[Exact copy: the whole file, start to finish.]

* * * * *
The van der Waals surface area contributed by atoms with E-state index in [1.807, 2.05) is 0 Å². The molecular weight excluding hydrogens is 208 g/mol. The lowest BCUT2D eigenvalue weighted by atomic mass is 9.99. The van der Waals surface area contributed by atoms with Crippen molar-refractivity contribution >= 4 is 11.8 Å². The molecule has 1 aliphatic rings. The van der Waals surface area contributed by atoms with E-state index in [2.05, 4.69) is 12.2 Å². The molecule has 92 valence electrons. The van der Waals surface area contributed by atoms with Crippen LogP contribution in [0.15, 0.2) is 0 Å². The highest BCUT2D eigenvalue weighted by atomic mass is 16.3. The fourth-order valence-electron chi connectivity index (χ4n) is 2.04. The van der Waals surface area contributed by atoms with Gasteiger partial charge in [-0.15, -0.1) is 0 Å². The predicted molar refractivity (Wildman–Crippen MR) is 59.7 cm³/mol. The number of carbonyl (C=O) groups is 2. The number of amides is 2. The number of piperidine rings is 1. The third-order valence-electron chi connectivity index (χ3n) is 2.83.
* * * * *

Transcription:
The van der Waals surface area contributed by atoms with E-state index in [1.807, 2.05) is 0 Å². The molecular weight excluding hydrogens is 208 g/mol. The lowest BCUT2D eigenvalue weighted by atomic mass is 9.99. The van der Waals surface area contributed by atoms with Crippen molar-refractivity contribution >= 4 is 11.8 Å². The molecule has 1 aliphatic rings. The van der Waals surface area contributed by atoms with E-state index in [2.05, 4.69) is 12.2 Å². The molecule has 92 valence electrons. The van der Waals surface area contributed by atoms with Crippen LogP contribution in [0.15, 0.2) is 0 Å². The highest BCUT2D eigenvalue weighted by atomic mass is 16.3. The fourth-order valence-electron chi connectivity index (χ4n) is 2.04. The van der Waals surface area contributed by atoms with Gasteiger partial charge in [-0.15, -0.1) is 0 Å². The predicted molar refractivity (Wildman–Crippen MR) is 59.7 cm³/mol. The number of carbonyl (C=O) groups is 2. The number of amides is 2. The number of piperidine rings is 1. The third-order valence-electron chi connectivity index (χ3n) is 2.83.